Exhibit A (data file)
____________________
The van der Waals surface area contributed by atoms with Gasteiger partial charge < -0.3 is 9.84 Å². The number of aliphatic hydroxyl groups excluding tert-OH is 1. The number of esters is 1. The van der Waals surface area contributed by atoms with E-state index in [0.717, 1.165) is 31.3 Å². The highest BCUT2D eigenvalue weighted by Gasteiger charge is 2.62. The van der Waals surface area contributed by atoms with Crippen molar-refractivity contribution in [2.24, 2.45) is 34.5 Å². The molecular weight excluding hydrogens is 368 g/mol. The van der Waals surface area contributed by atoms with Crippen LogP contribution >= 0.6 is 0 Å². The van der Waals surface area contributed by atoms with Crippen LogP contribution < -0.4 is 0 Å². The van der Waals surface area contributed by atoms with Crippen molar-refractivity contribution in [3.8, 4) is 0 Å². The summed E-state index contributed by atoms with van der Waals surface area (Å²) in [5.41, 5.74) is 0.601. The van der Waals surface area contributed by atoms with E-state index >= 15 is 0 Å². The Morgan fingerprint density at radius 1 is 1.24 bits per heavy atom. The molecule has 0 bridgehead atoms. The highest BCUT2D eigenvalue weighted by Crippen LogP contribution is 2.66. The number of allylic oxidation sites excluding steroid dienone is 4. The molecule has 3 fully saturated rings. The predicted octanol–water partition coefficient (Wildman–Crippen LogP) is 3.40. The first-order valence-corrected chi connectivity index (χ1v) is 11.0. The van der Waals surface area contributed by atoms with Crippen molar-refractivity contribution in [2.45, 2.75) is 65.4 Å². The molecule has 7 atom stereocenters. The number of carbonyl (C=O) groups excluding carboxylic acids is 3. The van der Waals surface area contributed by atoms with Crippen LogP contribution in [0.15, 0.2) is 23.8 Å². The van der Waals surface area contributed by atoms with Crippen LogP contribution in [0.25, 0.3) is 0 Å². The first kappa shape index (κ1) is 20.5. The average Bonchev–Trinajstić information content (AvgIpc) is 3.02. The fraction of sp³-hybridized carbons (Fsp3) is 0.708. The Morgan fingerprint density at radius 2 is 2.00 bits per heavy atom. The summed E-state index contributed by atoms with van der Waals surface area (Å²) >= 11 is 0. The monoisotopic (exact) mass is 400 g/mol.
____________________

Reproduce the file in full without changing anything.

The van der Waals surface area contributed by atoms with Gasteiger partial charge < -0.3 is 9.84 Å². The number of aliphatic hydroxyl groups excluding tert-OH is 1. The number of esters is 1. The van der Waals surface area contributed by atoms with E-state index in [0.717, 1.165) is 31.3 Å². The highest BCUT2D eigenvalue weighted by Gasteiger charge is 2.62. The van der Waals surface area contributed by atoms with Crippen molar-refractivity contribution in [2.24, 2.45) is 34.5 Å². The molecular weight excluding hydrogens is 368 g/mol. The van der Waals surface area contributed by atoms with Crippen LogP contribution >= 0.6 is 0 Å². The van der Waals surface area contributed by atoms with Crippen LogP contribution < -0.4 is 0 Å². The van der Waals surface area contributed by atoms with Crippen molar-refractivity contribution in [3.8, 4) is 0 Å². The summed E-state index contributed by atoms with van der Waals surface area (Å²) in [5.41, 5.74) is 0.601. The van der Waals surface area contributed by atoms with E-state index >= 15 is 0 Å². The Morgan fingerprint density at radius 1 is 1.24 bits per heavy atom. The molecule has 0 bridgehead atoms. The highest BCUT2D eigenvalue weighted by Crippen LogP contribution is 2.66. The number of allylic oxidation sites excluding steroid dienone is 4. The molecule has 3 fully saturated rings. The predicted octanol–water partition coefficient (Wildman–Crippen LogP) is 3.40. The first-order valence-corrected chi connectivity index (χ1v) is 11.0. The van der Waals surface area contributed by atoms with Crippen molar-refractivity contribution in [2.45, 2.75) is 65.4 Å². The molecule has 7 atom stereocenters. The number of carbonyl (C=O) groups excluding carboxylic acids is 3. The van der Waals surface area contributed by atoms with Crippen LogP contribution in [0.15, 0.2) is 23.8 Å². The van der Waals surface area contributed by atoms with Crippen LogP contribution in [0.25, 0.3) is 0 Å². The first kappa shape index (κ1) is 20.5. The average Bonchev–Trinajstić information content (AvgIpc) is 3.02. The fraction of sp³-hybridized carbons (Fsp3) is 0.708. The Morgan fingerprint density at radius 2 is 2.00 bits per heavy atom. The summed E-state index contributed by atoms with van der Waals surface area (Å²) >= 11 is 0. The monoisotopic (exact) mass is 400 g/mol.